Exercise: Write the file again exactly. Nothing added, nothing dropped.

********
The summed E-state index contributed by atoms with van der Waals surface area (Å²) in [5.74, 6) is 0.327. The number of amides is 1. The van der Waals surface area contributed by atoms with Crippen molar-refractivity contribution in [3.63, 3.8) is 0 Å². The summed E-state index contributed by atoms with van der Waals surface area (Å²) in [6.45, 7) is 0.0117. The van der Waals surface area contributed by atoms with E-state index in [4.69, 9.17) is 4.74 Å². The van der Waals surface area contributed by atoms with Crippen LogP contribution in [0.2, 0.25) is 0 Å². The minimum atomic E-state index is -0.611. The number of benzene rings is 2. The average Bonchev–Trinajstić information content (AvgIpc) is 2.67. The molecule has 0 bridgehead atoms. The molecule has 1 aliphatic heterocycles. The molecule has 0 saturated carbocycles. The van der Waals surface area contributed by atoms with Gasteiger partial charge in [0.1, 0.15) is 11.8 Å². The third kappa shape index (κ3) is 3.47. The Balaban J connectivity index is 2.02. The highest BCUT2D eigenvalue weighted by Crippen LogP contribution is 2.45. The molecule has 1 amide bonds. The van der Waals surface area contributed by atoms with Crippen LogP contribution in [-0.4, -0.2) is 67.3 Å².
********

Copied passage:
The summed E-state index contributed by atoms with van der Waals surface area (Å²) in [5.74, 6) is 0.327. The number of amides is 1. The van der Waals surface area contributed by atoms with Crippen molar-refractivity contribution in [3.63, 3.8) is 0 Å². The summed E-state index contributed by atoms with van der Waals surface area (Å²) in [6.45, 7) is 0.0117. The van der Waals surface area contributed by atoms with E-state index in [4.69, 9.17) is 4.74 Å². The van der Waals surface area contributed by atoms with Crippen LogP contribution in [0.2, 0.25) is 0 Å². The minimum atomic E-state index is -0.611. The number of benzene rings is 2. The average Bonchev–Trinajstić information content (AvgIpc) is 2.67. The molecule has 0 bridgehead atoms. The molecule has 1 aliphatic heterocycles. The molecule has 0 saturated carbocycles. The van der Waals surface area contributed by atoms with Gasteiger partial charge in [0.1, 0.15) is 11.8 Å². The third kappa shape index (κ3) is 3.47. The Balaban J connectivity index is 2.02. The highest BCUT2D eigenvalue weighted by Crippen LogP contribution is 2.45. The molecule has 1 amide bonds. The van der Waals surface area contributed by atoms with Crippen LogP contribution in [-0.4, -0.2) is 67.3 Å².